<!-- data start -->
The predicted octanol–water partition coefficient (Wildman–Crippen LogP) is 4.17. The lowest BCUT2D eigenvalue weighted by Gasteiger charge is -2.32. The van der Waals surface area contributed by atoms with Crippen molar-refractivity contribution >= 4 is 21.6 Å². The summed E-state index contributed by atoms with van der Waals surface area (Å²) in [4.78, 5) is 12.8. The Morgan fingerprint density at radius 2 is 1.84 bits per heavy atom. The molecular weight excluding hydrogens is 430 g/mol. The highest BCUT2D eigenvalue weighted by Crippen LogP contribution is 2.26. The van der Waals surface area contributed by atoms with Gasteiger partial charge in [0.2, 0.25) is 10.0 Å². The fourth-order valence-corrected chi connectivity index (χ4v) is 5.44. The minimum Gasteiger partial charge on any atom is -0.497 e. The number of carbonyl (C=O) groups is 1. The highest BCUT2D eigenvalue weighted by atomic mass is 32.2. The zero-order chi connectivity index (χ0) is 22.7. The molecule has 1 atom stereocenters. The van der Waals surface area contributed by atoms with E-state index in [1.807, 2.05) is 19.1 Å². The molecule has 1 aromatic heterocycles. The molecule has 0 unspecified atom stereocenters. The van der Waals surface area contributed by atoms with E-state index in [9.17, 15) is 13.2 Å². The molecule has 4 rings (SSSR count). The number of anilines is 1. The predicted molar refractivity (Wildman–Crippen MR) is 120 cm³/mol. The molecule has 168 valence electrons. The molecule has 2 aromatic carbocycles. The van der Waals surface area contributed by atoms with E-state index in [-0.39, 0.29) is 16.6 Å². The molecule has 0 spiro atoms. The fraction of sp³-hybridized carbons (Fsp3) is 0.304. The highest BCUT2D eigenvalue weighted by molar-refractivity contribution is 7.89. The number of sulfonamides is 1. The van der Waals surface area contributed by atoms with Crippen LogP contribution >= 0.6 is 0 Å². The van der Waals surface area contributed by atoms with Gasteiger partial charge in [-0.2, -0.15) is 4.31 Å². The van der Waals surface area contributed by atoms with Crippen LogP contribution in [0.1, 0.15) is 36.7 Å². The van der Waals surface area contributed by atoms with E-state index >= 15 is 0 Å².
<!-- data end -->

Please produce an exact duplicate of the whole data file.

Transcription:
The predicted octanol–water partition coefficient (Wildman–Crippen LogP) is 4.17. The lowest BCUT2D eigenvalue weighted by Gasteiger charge is -2.32. The van der Waals surface area contributed by atoms with Crippen molar-refractivity contribution >= 4 is 21.6 Å². The summed E-state index contributed by atoms with van der Waals surface area (Å²) in [4.78, 5) is 12.8. The Morgan fingerprint density at radius 2 is 1.84 bits per heavy atom. The molecular weight excluding hydrogens is 430 g/mol. The highest BCUT2D eigenvalue weighted by Crippen LogP contribution is 2.26. The van der Waals surface area contributed by atoms with Gasteiger partial charge in [0.2, 0.25) is 10.0 Å². The fourth-order valence-corrected chi connectivity index (χ4v) is 5.44. The minimum Gasteiger partial charge on any atom is -0.497 e. The number of carbonyl (C=O) groups is 1. The highest BCUT2D eigenvalue weighted by atomic mass is 32.2. The zero-order chi connectivity index (χ0) is 22.7. The molecule has 1 atom stereocenters. The van der Waals surface area contributed by atoms with E-state index in [1.807, 2.05) is 19.1 Å². The molecule has 1 aromatic heterocycles. The molecule has 0 unspecified atom stereocenters. The van der Waals surface area contributed by atoms with E-state index in [9.17, 15) is 13.2 Å². The molecule has 4 rings (SSSR count). The number of anilines is 1. The predicted molar refractivity (Wildman–Crippen MR) is 120 cm³/mol. The molecule has 168 valence electrons. The molecule has 2 aromatic carbocycles. The van der Waals surface area contributed by atoms with E-state index in [-0.39, 0.29) is 16.6 Å². The molecule has 0 spiro atoms. The fraction of sp³-hybridized carbons (Fsp3) is 0.304. The highest BCUT2D eigenvalue weighted by molar-refractivity contribution is 7.89. The number of sulfonamides is 1. The van der Waals surface area contributed by atoms with Crippen LogP contribution >= 0.6 is 0 Å². The van der Waals surface area contributed by atoms with Gasteiger partial charge in [-0.2, -0.15) is 4.31 Å². The van der Waals surface area contributed by atoms with Crippen LogP contribution in [0.1, 0.15) is 36.7 Å². The van der Waals surface area contributed by atoms with E-state index >= 15 is 0 Å².